The Small Business 50 Point Money Saving Mega List

Running a small business successfully can be challenging at times. The old saying that ‘money makes money’ often seems to come into play – in other words you need to spend, spend, spend, in order to start earning – but access to large funds is a luxury many small businesses don’t have. Being smarter with your money can help free up those needed finances to help you grow your business.

As every true entrepreneur knows, there are always ways to save money. And by learning how you can save a little here and there can mean you generate a greater profit margin at the end of the year. It could even be the difference to your business continuing to trade – so making steps now can really benefit you in the long term.

Here’s Wikimoney’s 50 point mega list! If you can apply even half of these, you’ll be making a big difference to your bottom-line.



  • Consider cutting down on in-house staff; using freelancers as and when needed can work out to be more cost effective. Ensuring freelancers are well-tailored to the tasks required is essential however if you do your research you’ll be in a good position.
  • Employ interns; often interns can be not only a cheaper option to get jobs done but a valuable one. Keen interns can often help you improve your business once they learn the ropes. You also often have the option to hire these people on a part or full time basis.



  • Undertake regular maintenance on your property and keep up-to-date with your insurance. It may seem difficult to find this money each month, but it is much cheaper than having to spend a lot on repairs, or not being covered in the event of an unexpected issues.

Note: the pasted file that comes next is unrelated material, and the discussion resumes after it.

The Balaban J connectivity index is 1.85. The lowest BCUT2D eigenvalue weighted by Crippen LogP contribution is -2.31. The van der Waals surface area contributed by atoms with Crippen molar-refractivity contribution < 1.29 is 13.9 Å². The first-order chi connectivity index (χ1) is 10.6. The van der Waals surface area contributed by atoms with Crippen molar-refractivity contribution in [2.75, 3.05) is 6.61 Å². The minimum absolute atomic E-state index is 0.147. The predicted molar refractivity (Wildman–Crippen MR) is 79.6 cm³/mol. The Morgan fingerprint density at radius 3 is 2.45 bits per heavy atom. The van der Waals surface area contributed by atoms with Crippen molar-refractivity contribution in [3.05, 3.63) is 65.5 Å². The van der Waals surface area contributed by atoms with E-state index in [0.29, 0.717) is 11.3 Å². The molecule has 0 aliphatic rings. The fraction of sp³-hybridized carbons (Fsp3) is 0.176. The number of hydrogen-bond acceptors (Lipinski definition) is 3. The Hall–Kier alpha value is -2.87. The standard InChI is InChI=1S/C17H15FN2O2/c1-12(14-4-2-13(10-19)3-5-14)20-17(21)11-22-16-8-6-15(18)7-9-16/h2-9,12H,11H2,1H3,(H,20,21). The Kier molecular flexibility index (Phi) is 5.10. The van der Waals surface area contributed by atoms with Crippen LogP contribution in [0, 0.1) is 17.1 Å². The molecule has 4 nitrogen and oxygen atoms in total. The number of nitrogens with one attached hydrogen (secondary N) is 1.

• Ask yourself whether you really need to be working in your current premises, or could you downgrade without affecting your services or product. If you decide it is possible then research other properties with cheaper rent and rates.
  • How important is location? Could you work in a less out of town facility or would it affect your turnover?
  • Depending on your type of business or size, could you operate from home? Would investing in converting a room at your personal property be cheaper than renting office space?


Vehicles and Travel

  • Encourage car sharing for business travel instead of investing in a company car. If employees live close by this can not only help you save but employees too.
  • Offer a ride-to-work scheme over company car options; helping employees pay for a bike is a lot cheaper and also a healthier and greener option!
  • Use web and video conferencing as much as possible, instead of travelling for business meetings.
  • Consider whether going to an industry conference or event is going to drastically benefit your business – if not, don’t go and look for coverage online.



  • Look for cheaper manufacturers or suppliers without compromising on the quality.
  • Buy in bulk if you have the capital and the storage facilities, this can make a huge saving.
  • Consider specialising on your product range more. If you have thousands of different products being made or supplied through many different avenues, the overheads will naturally be higher. By specialising you will be dealing with less people, less postage and less dollars.
  • Investigate collection instead of postage – it might work out cheaper, depending on the logistics.
  • Cut down on packaging; in today’s more environmentally aware society, more and more people are happy to buy products with less packaging. It’s a win-win – better for the planet and better for your pocket!



  • Shop around for better deals on your printing and consider printing in bulk.
  • Would your business benefit from a website to help customers learn more about your services or your products? Could you sell these services/products online? An online business will have much lower overheads than a physical location.
  • If you have a website have you considered moving your offline advertising budget to online – it’s usually a lot more cost effective.